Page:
Judgment against surgeon upheld where carpal ligament not severed
The Court of Appeals recently affirmed a judgment in favor of Ann Brabbs arising out of carpal tunnel surgery. Brabbs, a home care nurse, alleged that following her carpal tunnel release, she continued to have pain and dysfunction which was actually more severe than it had been prior to surgery. She presented the testimony of an orthopaedic surgeon who criticized the original surgeon for failing to sever the carpal ligament and for injuring the median nerve.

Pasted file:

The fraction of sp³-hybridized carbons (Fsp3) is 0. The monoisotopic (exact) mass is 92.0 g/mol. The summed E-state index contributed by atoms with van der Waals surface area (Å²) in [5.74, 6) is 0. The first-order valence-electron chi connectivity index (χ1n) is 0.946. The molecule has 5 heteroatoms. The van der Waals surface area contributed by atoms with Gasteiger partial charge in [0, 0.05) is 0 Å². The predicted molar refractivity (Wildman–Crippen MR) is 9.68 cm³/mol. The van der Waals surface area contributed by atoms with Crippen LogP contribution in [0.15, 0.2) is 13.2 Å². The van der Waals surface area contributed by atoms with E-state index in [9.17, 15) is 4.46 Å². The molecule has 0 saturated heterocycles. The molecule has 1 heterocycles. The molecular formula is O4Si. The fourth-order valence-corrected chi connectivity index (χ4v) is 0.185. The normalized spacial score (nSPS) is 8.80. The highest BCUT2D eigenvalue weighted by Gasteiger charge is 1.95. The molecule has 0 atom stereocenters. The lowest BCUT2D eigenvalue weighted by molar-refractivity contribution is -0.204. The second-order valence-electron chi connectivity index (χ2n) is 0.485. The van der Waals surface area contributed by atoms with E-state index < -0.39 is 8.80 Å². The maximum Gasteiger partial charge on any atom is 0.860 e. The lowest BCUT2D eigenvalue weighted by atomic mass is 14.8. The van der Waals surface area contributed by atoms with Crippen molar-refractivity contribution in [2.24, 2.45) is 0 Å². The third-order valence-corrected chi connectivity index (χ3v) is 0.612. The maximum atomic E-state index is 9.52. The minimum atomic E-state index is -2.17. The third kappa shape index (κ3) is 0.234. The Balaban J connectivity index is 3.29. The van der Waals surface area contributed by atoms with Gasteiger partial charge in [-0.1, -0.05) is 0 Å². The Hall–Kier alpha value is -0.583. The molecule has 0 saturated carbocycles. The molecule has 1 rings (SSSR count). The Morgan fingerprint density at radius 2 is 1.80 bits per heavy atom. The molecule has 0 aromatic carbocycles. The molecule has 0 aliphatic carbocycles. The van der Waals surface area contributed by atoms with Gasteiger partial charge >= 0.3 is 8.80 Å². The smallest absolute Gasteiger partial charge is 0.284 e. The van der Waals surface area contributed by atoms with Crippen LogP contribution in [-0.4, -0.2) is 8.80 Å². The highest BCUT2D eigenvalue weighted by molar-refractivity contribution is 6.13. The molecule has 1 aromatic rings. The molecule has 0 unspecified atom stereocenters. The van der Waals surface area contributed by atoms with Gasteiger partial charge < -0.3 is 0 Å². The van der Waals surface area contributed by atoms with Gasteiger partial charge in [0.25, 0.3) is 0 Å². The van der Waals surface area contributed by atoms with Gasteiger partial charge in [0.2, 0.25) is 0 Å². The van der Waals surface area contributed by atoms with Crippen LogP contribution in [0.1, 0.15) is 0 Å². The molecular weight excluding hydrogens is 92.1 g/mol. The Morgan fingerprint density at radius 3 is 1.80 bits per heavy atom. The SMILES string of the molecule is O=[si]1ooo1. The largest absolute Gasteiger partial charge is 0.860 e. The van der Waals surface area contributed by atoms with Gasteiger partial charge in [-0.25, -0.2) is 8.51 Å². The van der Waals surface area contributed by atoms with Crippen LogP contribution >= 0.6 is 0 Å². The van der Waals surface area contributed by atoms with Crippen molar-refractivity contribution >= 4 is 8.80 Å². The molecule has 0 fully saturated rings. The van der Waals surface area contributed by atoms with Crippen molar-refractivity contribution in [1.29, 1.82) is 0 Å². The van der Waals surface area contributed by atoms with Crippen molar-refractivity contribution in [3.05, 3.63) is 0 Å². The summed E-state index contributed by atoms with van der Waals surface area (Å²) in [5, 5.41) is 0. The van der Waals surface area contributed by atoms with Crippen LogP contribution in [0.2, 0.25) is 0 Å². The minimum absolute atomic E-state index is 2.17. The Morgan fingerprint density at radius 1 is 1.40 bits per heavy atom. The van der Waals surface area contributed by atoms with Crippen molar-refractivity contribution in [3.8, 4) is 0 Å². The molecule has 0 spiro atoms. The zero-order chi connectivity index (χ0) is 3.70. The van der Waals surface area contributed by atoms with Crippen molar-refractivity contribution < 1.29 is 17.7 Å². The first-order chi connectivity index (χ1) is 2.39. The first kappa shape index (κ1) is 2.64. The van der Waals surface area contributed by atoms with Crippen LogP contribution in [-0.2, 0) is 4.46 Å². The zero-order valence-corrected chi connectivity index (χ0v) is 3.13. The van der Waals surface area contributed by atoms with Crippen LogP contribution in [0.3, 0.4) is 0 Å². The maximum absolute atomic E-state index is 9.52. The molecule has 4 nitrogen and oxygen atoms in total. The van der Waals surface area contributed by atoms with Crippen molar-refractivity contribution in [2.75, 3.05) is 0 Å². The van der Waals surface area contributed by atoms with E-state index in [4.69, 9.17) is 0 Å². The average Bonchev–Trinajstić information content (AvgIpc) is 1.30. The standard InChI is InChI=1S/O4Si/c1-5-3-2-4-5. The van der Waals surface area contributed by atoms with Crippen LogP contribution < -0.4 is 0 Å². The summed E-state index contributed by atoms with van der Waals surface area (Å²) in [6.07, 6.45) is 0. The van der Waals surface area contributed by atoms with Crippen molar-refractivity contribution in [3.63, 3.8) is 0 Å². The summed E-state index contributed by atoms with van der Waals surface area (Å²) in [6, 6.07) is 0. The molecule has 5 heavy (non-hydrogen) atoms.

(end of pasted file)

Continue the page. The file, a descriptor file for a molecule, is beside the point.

The insurer sought to overturn the verdict, claiming that the subsequent doctor should not have been allowed to testify because he performed carpal tunnel surgery by a different procedure and not by the "mini-open procedure" used by the original, defendant surgeon. The Court of Appeals upheld the Plaintiff's verdict and her use of a surgeon who was critical of the "mini-open procedure". Even though the testifier was critical of the latter procedure and did not use it, he was trained in the procedure and his criticism of the breach of the standard of care was based upon the defendant surgeon's surgical failure, rather than his choice of technique: regardless of the surgical technique utilized, it was legitimate to base the Plaintiff's claim on the failure to completely sever and "release" the carpal ligament and to fail to identify and avoid injuring the median nerve.